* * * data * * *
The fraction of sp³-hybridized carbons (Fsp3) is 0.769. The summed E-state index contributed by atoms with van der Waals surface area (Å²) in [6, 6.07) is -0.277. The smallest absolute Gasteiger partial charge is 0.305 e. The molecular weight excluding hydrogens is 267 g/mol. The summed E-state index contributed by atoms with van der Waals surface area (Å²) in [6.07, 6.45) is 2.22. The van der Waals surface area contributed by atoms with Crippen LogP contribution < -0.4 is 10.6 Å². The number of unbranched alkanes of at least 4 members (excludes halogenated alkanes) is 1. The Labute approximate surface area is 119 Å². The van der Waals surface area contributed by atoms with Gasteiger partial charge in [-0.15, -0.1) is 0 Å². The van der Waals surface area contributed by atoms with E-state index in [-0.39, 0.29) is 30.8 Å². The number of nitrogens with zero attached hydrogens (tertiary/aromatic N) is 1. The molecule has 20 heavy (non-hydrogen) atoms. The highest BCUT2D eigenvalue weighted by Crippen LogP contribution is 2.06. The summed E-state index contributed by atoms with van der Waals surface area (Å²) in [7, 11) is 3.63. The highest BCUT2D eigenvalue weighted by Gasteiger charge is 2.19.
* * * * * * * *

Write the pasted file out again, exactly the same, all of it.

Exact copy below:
The fraction of sp³-hybridized carbons (Fsp3) is 0.769. The summed E-state index contributed by atoms with van der Waals surface area (Å²) in [6, 6.07) is -0.277. The smallest absolute Gasteiger partial charge is 0.305 e. The molecular weight excluding hydrogens is 267 g/mol. The summed E-state index contributed by atoms with van der Waals surface area (Å²) in [6.07, 6.45) is 2.22. The van der Waals surface area contributed by atoms with Crippen LogP contribution < -0.4 is 10.6 Å². The number of unbranched alkanes of at least 4 members (excludes halogenated alkanes) is 1. The Labute approximate surface area is 119 Å². The van der Waals surface area contributed by atoms with Gasteiger partial charge in [-0.15, -0.1) is 0 Å². The van der Waals surface area contributed by atoms with E-state index in [-0.39, 0.29) is 30.8 Å². The number of nitrogens with zero attached hydrogens (tertiary/aromatic N) is 1. The molecule has 20 heavy (non-hydrogen) atoms. The highest BCUT2D eigenvalue weighted by Crippen LogP contribution is 2.06. The summed E-state index contributed by atoms with van der Waals surface area (Å²) in [7, 11) is 3.63. The highest BCUT2D eigenvalue weighted by Gasteiger charge is 2.19.